Spider-like blood vessels
Increased bleeding
Cirrhosis of the Liver

Liver damage that occurs from alcoholically drinking is not necessarily reversible by abstinence and cirrhosis can develop. Cirrhosis is a potentially fatal liver disease and is contracted by about 70% of patients who have developed alcoholic hepatitis.

Some of the common physical manifestations of cirrhosis include:

Generalized weakness
Fatifue
Malaise
Anorexia (with signs of malnutrition)
Increased bleeding
Acute Pancreatitis

Acute pancreatitis is the most common cause of hospitalization from alcohol related GI complications. Is seen more often than liver disease, although it is not as closely associated with alcoholism in the public eye. The severity of acute pancratitis can vary but it can be very difficult to treat and is often fatal. The treatment of pancreatitis is very unpleasant and there can be nothing taken orally – not any water. The sad fact for many alcoholics that develop pancreatitis is that they end up in the hospital with the sensation that they would like nothing more than a drop of water but cannot even have that – due to years of imbibing liquor.

Cardiovascular Effects

Recently news stories that have trumpeted the potential “benefits” of light drinking on the cardiovascular system have probably done more harm to people than good.

Heavy alcohol consumption increases the risk of hypertension and ischemic heart disease. Incidence of hypertension is two-fold greater in individuals who have more than two alcoholic drinks per day and highest in the demographic who has more than 5 per day.

Prolonged excessive alcohol consumption is the leading cause of nonischemic dilated cardiomyopathy.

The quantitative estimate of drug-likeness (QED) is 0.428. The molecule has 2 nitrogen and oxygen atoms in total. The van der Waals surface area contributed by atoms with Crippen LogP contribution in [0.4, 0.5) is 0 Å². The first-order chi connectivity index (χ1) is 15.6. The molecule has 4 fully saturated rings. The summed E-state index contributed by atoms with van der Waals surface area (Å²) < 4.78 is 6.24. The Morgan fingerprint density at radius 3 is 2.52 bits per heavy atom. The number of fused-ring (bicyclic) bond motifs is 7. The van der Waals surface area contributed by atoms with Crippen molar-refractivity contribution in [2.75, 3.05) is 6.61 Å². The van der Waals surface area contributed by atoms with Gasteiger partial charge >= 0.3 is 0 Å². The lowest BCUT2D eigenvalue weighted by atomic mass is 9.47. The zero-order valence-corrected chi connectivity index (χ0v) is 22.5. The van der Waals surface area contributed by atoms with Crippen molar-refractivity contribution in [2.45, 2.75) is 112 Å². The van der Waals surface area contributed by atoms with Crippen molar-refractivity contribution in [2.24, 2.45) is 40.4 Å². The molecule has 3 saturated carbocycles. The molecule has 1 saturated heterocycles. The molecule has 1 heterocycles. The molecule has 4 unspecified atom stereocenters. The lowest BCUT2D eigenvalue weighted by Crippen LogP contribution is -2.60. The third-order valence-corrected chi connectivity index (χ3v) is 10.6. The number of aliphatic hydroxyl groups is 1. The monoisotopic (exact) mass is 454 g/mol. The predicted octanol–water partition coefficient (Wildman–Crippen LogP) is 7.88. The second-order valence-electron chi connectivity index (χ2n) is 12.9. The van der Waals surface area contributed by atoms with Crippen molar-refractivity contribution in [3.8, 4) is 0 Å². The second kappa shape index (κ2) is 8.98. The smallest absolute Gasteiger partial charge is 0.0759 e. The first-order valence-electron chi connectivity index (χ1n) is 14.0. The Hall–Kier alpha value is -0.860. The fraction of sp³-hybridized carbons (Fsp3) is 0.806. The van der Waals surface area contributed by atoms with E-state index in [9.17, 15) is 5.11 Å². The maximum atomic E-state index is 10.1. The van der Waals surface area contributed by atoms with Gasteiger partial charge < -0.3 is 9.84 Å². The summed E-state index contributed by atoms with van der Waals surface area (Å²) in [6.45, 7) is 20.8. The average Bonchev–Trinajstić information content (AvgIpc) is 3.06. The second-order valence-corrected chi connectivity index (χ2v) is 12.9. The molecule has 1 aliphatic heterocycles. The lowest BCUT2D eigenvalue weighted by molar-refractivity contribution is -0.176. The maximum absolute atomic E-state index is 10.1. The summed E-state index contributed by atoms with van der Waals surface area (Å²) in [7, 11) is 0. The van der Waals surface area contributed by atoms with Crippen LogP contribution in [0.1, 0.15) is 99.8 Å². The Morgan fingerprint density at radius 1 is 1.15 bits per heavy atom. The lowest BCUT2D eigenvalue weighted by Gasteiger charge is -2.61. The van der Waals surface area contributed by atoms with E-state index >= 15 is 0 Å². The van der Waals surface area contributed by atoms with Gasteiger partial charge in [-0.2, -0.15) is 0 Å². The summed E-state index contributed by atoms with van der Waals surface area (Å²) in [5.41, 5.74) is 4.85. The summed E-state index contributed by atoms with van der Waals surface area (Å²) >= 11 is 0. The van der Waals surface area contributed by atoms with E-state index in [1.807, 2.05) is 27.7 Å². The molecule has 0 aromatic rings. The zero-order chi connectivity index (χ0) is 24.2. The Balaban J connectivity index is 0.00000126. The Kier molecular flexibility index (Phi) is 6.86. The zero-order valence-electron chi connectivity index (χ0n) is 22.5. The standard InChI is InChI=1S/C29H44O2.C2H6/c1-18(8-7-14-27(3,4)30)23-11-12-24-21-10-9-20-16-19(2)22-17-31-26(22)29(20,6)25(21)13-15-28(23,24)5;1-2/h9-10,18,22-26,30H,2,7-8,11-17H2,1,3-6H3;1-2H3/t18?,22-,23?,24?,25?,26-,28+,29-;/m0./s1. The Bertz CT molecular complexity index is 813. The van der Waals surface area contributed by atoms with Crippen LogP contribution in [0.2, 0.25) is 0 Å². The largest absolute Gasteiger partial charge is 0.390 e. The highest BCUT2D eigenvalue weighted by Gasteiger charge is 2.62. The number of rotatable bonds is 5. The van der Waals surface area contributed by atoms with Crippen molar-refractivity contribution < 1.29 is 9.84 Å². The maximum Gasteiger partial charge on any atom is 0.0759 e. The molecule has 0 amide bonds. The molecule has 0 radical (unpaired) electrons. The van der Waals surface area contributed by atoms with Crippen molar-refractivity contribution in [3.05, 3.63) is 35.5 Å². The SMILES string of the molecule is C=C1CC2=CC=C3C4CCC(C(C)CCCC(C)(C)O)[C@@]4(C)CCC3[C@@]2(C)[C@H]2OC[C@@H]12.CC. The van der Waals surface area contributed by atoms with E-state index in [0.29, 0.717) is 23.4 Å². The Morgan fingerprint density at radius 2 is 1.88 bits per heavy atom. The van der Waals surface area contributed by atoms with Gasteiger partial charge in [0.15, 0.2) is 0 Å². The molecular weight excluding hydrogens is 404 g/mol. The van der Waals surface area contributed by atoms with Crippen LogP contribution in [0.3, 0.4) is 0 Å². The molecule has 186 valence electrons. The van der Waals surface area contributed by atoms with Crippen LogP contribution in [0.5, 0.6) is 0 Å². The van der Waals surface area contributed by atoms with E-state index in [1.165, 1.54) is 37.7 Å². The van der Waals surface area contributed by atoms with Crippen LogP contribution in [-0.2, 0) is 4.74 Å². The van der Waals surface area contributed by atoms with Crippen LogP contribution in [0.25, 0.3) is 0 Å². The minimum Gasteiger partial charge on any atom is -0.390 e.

Symptoms of alcoholic cardiomyopathy include:

Fatigue
Dyspnea
Orthopnea
Loss of appetite
Irregular pulse
Producticve cough (with pink/frothy material)
Lower extremity edema
Nocturia
Cardiac function CAN recover with early diagnosis and alcohol abstinence.

Cognitive Decline

The effects of moderate or light drinking on cognitive function have been the controversial subject of many studies. One thing that is known for certain is that heavy drinking (over 30 drinks per week) is known to cause cognitive decline and serious impairment to the ability of the user to think and react to normal life situations.

Alcohol dependent individuals have a hard time with verbal enunciation, short term memory problems, and exhibit symptoms of Alzheimer’s disease.

Getting Help

It is heartbreaking when someone comes to our treatment center with some of the symptoms or diseases above and has to face the reality that their drinking has caused them issues that can permanently change their ability to function and may end their lives.

People who are in the throes of alcoholism often also exhibit a strong sense of denial and it can be extremely difficult to get men to agree to alcoholism treatment. Contact our treatment center because we can help connect you with a professional who is trained to confront family members who lives are threatened by their drug or alcohol use.

We Accept Insurance
The following are some of the providers with whom we work regularly
  • Cigna
  • Optum
  • and many more...

Recovery is fueled by hope and courage and an exploration of the underlying factors such as trauma. Our treatment driven by compassionate and trauma-informed care provides the foundation of recovery and healing.

– Valerie M. Kading, DNP, MBA, MSN, PMHNP-BC, Chief Executive Officer
Marks of Quality Care
These accreditations are an official recognition of our dedication to providing treatment that exceeds the standards and best practices of quality care.
  • American Society of Addiction Medicine (ASAM)
  • California Consortium of Addiction Programs and Professionals (CCAPP)
  • Commission on Accreditation of Rehabilitation Facilities (CARF)